- On September 11, 2019
- GST Regulation, GST Updates, TDS
As the full budget for financial year 2019-20 was presented after the general elections, there are certain changes, that are now applicable from the September 2019.
1. TDS on non-exempt portion of life insurance
As the net income portion is defined as the total sum received less of total amount of insurance premium paid. So If the maturity proceeds received by a person are taxable, then TDS will be deducted only on the net income portion and not on the total amount paid. And TDS will be deducted at the rate of 5 per cent in case the taxable proceeds, i.e., net income portion exceeds Rs 1 lakh. Prior to this TDS was deducted at the rate of 1 per cent on the total amount paid.
2. TDS on cash withdrawals from the bank account
In a recent move by the government in order to increase the digital payments and to avoid large cash transactions, governement has introduced a new section 194N.
This section 194N that has been inserted in the Income Tax Act that will allow authorities to levy TDS at the rate of two per cent on cash withdrawals made from the account of any bank including cooperative banks and post office.
3. Banks and other financial institution have to report even small SFTs
From the 1st September 2019, the threshold limit of Rs 50,000 for reporting Statement of Financial Transactions (SFT) has been removed. With this move government has widened the scope of reporting requirement for such transactions by removing the minimum floor of Rs 50,000.
This means that from September 1, banks and FIs can be asked to report even small transactions to the tax department which in turn can use the data to check your Income tax return.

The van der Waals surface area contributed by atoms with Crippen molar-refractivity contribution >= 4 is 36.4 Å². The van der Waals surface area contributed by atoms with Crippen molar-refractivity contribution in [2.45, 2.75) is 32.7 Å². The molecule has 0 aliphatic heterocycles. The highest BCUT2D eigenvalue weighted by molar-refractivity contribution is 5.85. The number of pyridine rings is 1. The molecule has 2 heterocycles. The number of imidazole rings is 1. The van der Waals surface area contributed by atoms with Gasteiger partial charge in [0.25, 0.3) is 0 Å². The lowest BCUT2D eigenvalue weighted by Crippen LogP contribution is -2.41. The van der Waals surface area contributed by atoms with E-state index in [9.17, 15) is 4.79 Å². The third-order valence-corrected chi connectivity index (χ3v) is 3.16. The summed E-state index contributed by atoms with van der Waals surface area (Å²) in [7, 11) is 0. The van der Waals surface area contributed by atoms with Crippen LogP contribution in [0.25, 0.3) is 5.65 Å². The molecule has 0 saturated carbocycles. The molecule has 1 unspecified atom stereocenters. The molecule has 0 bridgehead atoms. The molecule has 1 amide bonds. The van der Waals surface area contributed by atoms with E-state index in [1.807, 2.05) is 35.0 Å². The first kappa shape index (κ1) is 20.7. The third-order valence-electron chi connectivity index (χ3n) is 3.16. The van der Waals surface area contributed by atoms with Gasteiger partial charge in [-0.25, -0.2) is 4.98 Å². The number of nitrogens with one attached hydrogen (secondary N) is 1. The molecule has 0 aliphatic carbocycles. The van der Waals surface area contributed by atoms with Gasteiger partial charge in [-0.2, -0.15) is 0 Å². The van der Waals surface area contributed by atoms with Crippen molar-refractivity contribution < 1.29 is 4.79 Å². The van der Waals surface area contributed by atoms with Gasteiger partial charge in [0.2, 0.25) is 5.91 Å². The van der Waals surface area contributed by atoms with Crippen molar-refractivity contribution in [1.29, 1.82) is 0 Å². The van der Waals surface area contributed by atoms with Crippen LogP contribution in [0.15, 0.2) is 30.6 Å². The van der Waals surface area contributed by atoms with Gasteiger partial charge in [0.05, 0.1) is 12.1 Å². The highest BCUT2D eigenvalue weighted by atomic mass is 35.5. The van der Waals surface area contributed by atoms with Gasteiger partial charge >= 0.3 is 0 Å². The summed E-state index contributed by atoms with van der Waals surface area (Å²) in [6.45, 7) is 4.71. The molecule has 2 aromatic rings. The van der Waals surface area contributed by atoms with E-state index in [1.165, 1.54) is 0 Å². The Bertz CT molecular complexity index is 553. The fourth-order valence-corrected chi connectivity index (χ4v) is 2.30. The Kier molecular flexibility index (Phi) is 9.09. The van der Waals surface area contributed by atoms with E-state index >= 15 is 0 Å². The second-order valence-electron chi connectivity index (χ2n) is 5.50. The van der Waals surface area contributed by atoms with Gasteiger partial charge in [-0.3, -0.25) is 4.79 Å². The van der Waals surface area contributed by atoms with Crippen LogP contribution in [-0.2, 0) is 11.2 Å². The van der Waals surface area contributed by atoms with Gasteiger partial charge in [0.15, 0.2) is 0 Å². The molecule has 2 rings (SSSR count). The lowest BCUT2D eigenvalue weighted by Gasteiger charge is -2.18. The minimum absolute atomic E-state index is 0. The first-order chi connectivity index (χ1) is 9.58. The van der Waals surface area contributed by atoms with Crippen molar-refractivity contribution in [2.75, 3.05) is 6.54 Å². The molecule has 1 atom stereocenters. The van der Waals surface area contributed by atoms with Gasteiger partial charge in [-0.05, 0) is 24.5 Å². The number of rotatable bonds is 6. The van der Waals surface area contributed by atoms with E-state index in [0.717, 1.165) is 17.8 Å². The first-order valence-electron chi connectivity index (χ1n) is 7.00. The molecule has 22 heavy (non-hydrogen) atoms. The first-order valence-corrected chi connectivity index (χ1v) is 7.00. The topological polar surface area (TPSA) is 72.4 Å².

Prior to this, banks and other financial institutions were required to report specified financial transactions (SFTs) to the income tax department if the amount of transaction exceeds Rs 50,000.
However, this floor of Rs 50,000 has been removed in the budget of July 2019 enabling the income tax department to ask for information about small transactions as well. Thus, the CBDT can now require reporting of transaction even if the value of such transaction is nominal.”
4. Linking your PAN with Aadhaar is a must now
From 1st Sept 2019, If any person fails to link his Aadhaar to PAN by the specified due date, then the PAN will be inoperative but not invalid. The government is yet to clarify the rules regarding the consequences if the PAN becomes inoperative.
Till the 31st of August 2019, the provisions of Section 139AA stated that the PAN will become invalid if it is not linked to Aadhaar by the specified date. This provision created confusion that whether it would be treated as if the person never had a PAN.
However, to protect the validity of previous transactions done using the PAN, Budget 2019 changed the rules such that PAN will become now become inoperative but not invalid if not linked with Aadhaar by the specified deadline.
With this amendment, the government has validated all the previous transactions done by the individuals using PAN.`
5. TDS on additional payments made when purchasing immovable property
Previously, tax was deducted by the buyer from the payment made for the purchase of property. However, other payments such as club membership fees etc. were usually subtracted from the total consideration to compute the amount of TDS. But now with effect from September 1, if any individual is buying a property then they have to include certain payments, such as club membership fee, car parking fee, electricity and water fee, maintenance fee and so on when computing the amount paid for the property for the purpose of deducting TDS.
The experts says that the primary reason for this comes from the from the fact that ‘consideration for immovable property’ was not defined properly in the Income Tax Act. But the TDS will continue to be deducted at the rate of one per cent if the value of the property exceeds Rs 50 lakh.